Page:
In short, the visit of these three blogs could be a first step for those security professionals willing to get introduced to the security intelligence services arena.

Happy security intelligence gathering!


Book review: The wisdom of crowds - A leveraging tool

The book by James Surowiecki titled "The wisdom of crowds" fell into my hands and I read it during the summer of 2015. These are the main learning points that I drew from its reading.

Disclaimer: By no means this personal and non-comprehensive post aims to replace the reading of the book. This post is a biased set of thoughts, most of them extracted from the book, that went through my mind during the reading of this book.

- Diversity and independence are key to be kept in collective decisions.
- To these two points, add also decentralization and aggregation.
- A decision market is a working method to capture collective wisdom.
- Making a group diverse makes it better at problem solving.
- Expertise is spectacularly narrow.
- A large group of diverse and independent people will come up with better decisions.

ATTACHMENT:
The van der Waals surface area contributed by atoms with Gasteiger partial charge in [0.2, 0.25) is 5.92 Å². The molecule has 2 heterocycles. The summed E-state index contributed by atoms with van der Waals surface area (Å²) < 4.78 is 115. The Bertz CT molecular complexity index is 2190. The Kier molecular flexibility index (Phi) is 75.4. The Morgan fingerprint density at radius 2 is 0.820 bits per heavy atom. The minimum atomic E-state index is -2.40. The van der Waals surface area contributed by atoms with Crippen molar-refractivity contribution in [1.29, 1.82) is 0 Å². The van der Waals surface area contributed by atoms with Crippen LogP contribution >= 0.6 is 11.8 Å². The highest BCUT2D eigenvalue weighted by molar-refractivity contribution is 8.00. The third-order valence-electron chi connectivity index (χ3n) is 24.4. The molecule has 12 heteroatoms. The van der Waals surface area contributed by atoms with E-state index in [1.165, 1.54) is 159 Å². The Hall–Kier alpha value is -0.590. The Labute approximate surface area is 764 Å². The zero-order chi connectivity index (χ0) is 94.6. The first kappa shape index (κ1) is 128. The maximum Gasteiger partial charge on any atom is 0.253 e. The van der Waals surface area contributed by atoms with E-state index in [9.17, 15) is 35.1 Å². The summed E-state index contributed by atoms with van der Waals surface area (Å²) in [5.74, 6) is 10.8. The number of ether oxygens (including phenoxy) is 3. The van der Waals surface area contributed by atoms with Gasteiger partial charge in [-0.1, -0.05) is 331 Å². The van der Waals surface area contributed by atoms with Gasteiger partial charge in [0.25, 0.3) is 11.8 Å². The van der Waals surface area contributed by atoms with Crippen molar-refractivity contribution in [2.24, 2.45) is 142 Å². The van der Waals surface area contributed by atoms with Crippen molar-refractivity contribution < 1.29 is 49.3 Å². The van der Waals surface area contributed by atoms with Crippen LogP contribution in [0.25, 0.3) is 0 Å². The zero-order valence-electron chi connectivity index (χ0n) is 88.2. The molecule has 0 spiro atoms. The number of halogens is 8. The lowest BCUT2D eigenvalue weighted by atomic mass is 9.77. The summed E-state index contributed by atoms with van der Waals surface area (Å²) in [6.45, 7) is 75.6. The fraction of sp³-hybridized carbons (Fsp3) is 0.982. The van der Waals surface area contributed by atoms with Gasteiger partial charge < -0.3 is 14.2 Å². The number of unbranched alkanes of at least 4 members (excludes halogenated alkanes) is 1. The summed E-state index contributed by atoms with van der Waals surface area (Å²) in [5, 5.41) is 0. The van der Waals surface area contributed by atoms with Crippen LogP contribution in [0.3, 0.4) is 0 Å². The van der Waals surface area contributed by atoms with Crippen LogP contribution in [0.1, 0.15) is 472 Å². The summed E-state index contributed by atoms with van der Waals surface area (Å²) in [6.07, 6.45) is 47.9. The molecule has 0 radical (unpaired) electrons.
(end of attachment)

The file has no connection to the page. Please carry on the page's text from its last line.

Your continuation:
- Collective decisions are only wise when they draw from very different information sources.
- Centralization is never the answer. Aggregation is.
- Betting markets are very good at predicting markets.
- Crowds find the way to collectively benefit even without speaking to each other if everyone knows that everybody is trying to make a decision.
- We live in a society in which convention has won over rationality (e.g. why all films costs almost the same in the cinema?).
- Maybe as individuals we do not know where we are going but as a group we can achieve great accomplishments.
- People think that people should be where they deserve. Merit is a key element in accepting reality.
- Vehicle traffic: Very easy to create traffic jams. Very complex to get rid of them. As a swarm, we drive quicker if we coordinate with surrounding vehicles.
- If the traffic jam is massive, no easy solution. Personal thought: Maybe then stop the car and read a book.
- Academic challenges in a collaborative environment are a morale booster.
- Reputation should not become the basis of a scientific hierarchy.
- Sometimes, being a member of a group can make people dumber (especially if the group is small and it has leaders on it).
- Sometimes small groups start already with the conclusions instead of reaching them after an evidence-gathering based process.
- Small group view polarization exists. Hierarquies make it worse even.